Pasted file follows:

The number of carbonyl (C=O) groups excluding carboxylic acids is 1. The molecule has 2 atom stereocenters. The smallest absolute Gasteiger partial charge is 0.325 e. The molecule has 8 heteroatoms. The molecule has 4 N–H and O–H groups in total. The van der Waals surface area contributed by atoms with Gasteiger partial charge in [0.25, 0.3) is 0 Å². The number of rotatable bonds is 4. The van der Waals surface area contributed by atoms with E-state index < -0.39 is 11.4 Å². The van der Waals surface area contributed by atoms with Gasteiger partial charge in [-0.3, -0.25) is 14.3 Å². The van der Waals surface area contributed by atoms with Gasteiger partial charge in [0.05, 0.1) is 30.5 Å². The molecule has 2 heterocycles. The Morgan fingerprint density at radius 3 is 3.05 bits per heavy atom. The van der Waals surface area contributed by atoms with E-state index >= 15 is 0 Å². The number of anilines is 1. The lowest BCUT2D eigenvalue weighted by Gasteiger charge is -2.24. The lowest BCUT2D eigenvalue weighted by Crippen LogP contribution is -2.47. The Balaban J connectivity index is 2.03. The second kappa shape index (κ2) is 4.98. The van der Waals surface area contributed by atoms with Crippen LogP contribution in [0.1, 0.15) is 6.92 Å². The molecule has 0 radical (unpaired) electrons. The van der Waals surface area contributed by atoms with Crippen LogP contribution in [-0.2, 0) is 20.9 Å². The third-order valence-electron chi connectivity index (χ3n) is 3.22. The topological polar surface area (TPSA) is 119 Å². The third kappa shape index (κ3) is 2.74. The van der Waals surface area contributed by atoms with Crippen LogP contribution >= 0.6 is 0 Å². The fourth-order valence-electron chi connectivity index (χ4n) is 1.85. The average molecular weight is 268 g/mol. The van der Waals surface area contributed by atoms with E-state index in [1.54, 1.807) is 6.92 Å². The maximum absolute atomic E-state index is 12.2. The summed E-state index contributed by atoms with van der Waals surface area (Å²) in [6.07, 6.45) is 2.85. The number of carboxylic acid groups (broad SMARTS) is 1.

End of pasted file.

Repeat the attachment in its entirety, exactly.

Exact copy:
The number of carbonyl (C=O) groups excluding carboxylic acids is 1. The molecule has 2 atom stereocenters. The smallest absolute Gasteiger partial charge is 0.325 e. The molecule has 8 heteroatoms. The molecule has 4 N–H and O–H groups in total. The van der Waals surface area contributed by atoms with Gasteiger partial charge in [0.25, 0.3) is 0 Å². The number of rotatable bonds is 4. The van der Waals surface area contributed by atoms with E-state index < -0.39 is 11.4 Å². The van der Waals surface area contributed by atoms with Gasteiger partial charge in [-0.3, -0.25) is 14.3 Å². The van der Waals surface area contributed by atoms with Gasteiger partial charge in [0.05, 0.1) is 30.5 Å². The molecule has 2 heterocycles. The Morgan fingerprint density at radius 3 is 3.05 bits per heavy atom. The van der Waals surface area contributed by atoms with E-state index >= 15 is 0 Å². The number of anilines is 1. The lowest BCUT2D eigenvalue weighted by Gasteiger charge is -2.24. The lowest BCUT2D eigenvalue weighted by Crippen LogP contribution is -2.47. The Balaban J connectivity index is 2.03. The second kappa shape index (κ2) is 4.98. The van der Waals surface area contributed by atoms with Crippen LogP contribution in [0.1, 0.15) is 6.92 Å². The molecule has 0 radical (unpaired) electrons. The van der Waals surface area contributed by atoms with Crippen LogP contribution in [-0.2, 0) is 20.9 Å². The third-order valence-electron chi connectivity index (χ3n) is 3.22. The topological polar surface area (TPSA) is 119 Å². The third kappa shape index (κ3) is 2.74. The van der Waals surface area contributed by atoms with Crippen LogP contribution >= 0.6 is 0 Å². The fourth-order valence-electron chi connectivity index (χ4n) is 1.85. The average molecular weight is 268 g/mol. The van der Waals surface area contributed by atoms with E-state index in [1.54, 1.807) is 6.92 Å². The maximum absolute atomic E-state index is 12.2. The summed E-state index contributed by atoms with van der Waals surface area (Å²) in [6.07, 6.45) is 2.85. The number of carboxylic acid groups (broad SMARTS) is 1.